A New Kind of Christianity: Jesus and the Bible

A reader writes:

Thank you for “A New Kind of Christianity.” Thank you so much. I cannot begin to describe how it has manumitted me from my imprisoned conceptions of God, Jesus and the Bible. Thank you!
Came across a quote I thought you might enjoy. You spoke of the Gospels as central in Scripture (to briefly summarize). In Origen’s commentary on John, he writes, “The Gospels are the first fruits of all the Scriptures.” That really resonated with some of your thoughts on the centrality of Matthew, Mark, Luke and John’s testimonies of Jesus.

Thanks for the note. Origen seems to be saying something similar to Luther’s comment that the Bible is the manger, presenting Jesus to the world. (more after the jump)

Yesterday there was a lengthy and vigorous dialogue about the book at Scot McKnight’s Jesus Creed blog, undoubtedly one of the most active sites of theological conversation among Evangelicals on the planet. I tried to counter what to me was a rather blatant misrepresentation of my views on the Bible. Here are parts of my reply …

Let me thank everyone for taking the time to engage so vigorously with one of the ideas from the book. I wish I could have anticipated and avoided some of the misunderstandings that I sense in many responses – i.e. saying I say things that I don’t say, making assumptions that aren’t accurate, etc. No doubt, the book has many flaws – inevitable considering its author! – but I also think there are some real issues there that deserve attention. I hope you will be able to graciously ignore the chaff to find whatever few grains of wheat there might be.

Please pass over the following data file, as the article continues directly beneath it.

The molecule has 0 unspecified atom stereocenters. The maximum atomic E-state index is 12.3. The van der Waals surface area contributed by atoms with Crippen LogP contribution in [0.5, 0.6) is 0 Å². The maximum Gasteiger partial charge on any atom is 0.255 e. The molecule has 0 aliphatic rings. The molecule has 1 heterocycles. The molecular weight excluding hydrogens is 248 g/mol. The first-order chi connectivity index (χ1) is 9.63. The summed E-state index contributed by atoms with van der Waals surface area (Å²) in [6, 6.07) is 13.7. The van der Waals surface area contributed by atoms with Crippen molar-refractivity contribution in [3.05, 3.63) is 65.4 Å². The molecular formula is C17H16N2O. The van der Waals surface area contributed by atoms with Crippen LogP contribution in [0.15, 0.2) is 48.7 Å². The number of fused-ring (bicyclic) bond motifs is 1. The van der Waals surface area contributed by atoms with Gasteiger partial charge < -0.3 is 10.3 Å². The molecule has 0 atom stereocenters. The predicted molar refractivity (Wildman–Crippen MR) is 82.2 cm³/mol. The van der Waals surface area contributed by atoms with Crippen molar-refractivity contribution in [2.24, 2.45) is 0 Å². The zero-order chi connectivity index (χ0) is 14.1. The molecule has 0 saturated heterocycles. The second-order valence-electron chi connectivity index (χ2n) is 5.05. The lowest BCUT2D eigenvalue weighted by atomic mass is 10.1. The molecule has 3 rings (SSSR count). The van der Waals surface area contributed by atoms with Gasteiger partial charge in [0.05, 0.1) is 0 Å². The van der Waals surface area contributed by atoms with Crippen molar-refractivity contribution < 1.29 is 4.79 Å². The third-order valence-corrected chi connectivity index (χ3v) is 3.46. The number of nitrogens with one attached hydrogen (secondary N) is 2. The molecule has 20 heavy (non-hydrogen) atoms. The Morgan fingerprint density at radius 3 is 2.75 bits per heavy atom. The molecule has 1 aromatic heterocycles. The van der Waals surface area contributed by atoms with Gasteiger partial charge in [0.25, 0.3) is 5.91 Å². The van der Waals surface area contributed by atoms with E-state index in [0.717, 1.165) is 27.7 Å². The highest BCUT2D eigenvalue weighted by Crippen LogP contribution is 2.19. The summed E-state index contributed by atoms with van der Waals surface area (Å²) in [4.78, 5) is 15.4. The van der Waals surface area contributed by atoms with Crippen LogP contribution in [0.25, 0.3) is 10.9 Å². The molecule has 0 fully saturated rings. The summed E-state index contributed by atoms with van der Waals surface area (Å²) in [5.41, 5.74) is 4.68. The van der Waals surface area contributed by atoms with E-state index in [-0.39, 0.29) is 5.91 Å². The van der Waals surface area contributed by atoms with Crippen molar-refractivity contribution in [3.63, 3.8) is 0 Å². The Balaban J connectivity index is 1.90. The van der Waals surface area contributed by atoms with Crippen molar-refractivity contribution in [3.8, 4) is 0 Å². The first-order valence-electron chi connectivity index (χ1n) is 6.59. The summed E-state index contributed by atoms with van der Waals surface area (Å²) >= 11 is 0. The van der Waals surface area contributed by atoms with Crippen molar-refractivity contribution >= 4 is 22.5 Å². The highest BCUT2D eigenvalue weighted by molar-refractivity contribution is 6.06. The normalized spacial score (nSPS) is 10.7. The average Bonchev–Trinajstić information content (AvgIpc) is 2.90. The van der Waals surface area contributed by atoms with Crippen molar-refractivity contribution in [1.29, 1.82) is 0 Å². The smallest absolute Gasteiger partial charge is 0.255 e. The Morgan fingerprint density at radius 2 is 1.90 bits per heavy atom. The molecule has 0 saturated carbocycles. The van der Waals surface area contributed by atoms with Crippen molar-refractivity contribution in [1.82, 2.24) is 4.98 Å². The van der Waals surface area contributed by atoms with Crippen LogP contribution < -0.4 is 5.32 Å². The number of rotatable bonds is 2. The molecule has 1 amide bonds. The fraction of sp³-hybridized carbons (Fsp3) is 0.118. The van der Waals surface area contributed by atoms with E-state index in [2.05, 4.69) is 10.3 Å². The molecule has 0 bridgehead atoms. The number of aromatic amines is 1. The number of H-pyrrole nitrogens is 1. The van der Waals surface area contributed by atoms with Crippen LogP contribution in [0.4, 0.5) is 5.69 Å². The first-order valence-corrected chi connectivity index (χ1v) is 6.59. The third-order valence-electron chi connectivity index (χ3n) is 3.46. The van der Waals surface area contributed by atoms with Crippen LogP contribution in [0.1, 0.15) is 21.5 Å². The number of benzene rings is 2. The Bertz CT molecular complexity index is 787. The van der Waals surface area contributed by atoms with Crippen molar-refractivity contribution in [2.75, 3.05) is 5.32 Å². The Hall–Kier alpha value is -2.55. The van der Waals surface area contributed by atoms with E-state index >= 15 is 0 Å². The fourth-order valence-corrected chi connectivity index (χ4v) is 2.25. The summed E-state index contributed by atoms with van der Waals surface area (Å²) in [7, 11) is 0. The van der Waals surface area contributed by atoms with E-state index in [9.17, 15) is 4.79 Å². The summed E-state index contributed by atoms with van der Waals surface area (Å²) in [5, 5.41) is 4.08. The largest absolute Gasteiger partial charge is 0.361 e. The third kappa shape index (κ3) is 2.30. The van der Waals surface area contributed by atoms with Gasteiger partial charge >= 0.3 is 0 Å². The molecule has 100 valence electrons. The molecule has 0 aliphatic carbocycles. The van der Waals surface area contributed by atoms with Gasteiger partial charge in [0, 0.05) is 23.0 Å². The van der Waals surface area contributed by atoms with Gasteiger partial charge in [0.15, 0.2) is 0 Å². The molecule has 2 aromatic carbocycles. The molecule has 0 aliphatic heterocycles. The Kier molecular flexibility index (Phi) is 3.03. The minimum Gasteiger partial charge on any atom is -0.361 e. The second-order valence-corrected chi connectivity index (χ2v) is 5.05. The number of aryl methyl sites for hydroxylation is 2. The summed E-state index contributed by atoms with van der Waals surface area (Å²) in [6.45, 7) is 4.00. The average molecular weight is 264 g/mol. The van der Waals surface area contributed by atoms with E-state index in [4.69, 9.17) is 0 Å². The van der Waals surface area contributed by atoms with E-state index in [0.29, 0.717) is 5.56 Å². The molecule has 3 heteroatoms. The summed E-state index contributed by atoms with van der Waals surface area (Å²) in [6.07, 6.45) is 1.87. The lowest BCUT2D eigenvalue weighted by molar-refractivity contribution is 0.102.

It’s very discouraging to hear people speak for me with complete confidence and then get it wrong. There have been quite a few examples of this today, but just to offer one:

“I believe God primarily authored these books through the full participation of human authors under the guidance of their Jewish Spiritual Traditions, Culture, and specific contexts.
Brian does not believe this. God is not revealing Himself through this textual incarnation. Its all people. For Brian it’s about the “community of the faith” simply conversing and writing about those conversations. His view is the extreme antithesis of the other extreme form of dictation theory: there is no divine.”

As someone with a bit more access to what Brian believes, let me say that this commenter misrepresents me. Nowhere in Chapters 8 and 9 (or anywhere else) do I say the Bible is just the community of faith conversing – all human and no divine. I say God self-reveals through human conversations about God and life. (Check out pages 91, 94, 95 for example.) It’s not divine OR human, it’s divine through human. I’d rather not use the term “incarnation” for the Bible, though – I’d rather reserve that for Jesus. I believe, as Martin Luther said, that the Bible is the manger that presents the Word of God to us. As I explain in chapters 10 – 14, I believe Jesus is the ultimate, complete, unique, and unparalleled self-revelation of God.
On Scot’s original question, several commenters picked up my point. I feel that the soul-sort narrative as I described it (those four words should be in bold!) doesn’t honor Jesus enough. To paraphrase (and tone down) a spicy comment from Dallas Willard, it wants Jesus for his blood and little else. To me, every dimension of Jesus’ life is unspeakably precious … every word, every gesture, every interaction, every miracle, every tear, the incarnation, the cross, the resurrection, everything … because through Jesus, God speaks. God self-reveals. In word and deed. In life and death and resurrection. Folks may disagree with me on this, but this is what I believe.